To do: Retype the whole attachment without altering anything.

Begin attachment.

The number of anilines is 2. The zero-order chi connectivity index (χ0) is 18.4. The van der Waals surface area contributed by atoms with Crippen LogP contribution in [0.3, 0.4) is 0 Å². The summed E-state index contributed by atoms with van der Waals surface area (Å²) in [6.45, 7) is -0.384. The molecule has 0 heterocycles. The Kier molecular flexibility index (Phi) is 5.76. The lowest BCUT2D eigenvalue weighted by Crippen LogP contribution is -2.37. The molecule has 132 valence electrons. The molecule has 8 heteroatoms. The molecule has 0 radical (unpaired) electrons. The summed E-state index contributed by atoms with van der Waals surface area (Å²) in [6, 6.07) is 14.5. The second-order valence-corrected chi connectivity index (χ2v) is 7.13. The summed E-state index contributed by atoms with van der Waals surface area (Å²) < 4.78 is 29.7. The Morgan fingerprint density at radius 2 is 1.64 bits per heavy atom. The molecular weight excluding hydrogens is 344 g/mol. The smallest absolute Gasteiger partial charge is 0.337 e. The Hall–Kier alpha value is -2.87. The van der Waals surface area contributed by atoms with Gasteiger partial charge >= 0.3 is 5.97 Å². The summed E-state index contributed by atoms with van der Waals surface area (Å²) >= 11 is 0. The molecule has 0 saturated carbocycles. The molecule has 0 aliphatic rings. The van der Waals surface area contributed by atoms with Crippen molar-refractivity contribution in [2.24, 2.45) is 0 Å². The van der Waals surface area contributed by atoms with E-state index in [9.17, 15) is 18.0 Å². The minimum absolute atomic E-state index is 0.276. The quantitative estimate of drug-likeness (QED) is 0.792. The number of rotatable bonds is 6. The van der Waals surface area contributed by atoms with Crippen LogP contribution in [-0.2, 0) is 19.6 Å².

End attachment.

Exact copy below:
The number of anilines is 2. The zero-order chi connectivity index (χ0) is 18.4. The van der Waals surface area contributed by atoms with Crippen LogP contribution in [0.3, 0.4) is 0 Å². The summed E-state index contributed by atoms with van der Waals surface area (Å²) in [6.45, 7) is -0.384. The molecule has 0 heterocycles. The Kier molecular flexibility index (Phi) is 5.76. The lowest BCUT2D eigenvalue weighted by Crippen LogP contribution is -2.37. The molecule has 132 valence electrons. The molecule has 8 heteroatoms. The molecule has 0 radical (unpaired) electrons. The summed E-state index contributed by atoms with van der Waals surface area (Å²) in [6, 6.07) is 14.5. The second-order valence-corrected chi connectivity index (χ2v) is 7.13. The summed E-state index contributed by atoms with van der Waals surface area (Å²) < 4.78 is 29.7. The Morgan fingerprint density at radius 2 is 1.64 bits per heavy atom. The molecular weight excluding hydrogens is 344 g/mol. The smallest absolute Gasteiger partial charge is 0.337 e. The Hall–Kier alpha value is -2.87. The van der Waals surface area contributed by atoms with Gasteiger partial charge >= 0.3 is 5.97 Å². The summed E-state index contributed by atoms with van der Waals surface area (Å²) >= 11 is 0. The molecule has 0 saturated carbocycles. The molecule has 0 aliphatic rings. The van der Waals surface area contributed by atoms with Crippen molar-refractivity contribution in [2.24, 2.45) is 0 Å². The van der Waals surface area contributed by atoms with E-state index in [9.17, 15) is 18.0 Å². The minimum absolute atomic E-state index is 0.276. The quantitative estimate of drug-likeness (QED) is 0.792. The number of rotatable bonds is 6. The van der Waals surface area contributed by atoms with Crippen LogP contribution in [-0.2, 0) is 19.6 Å².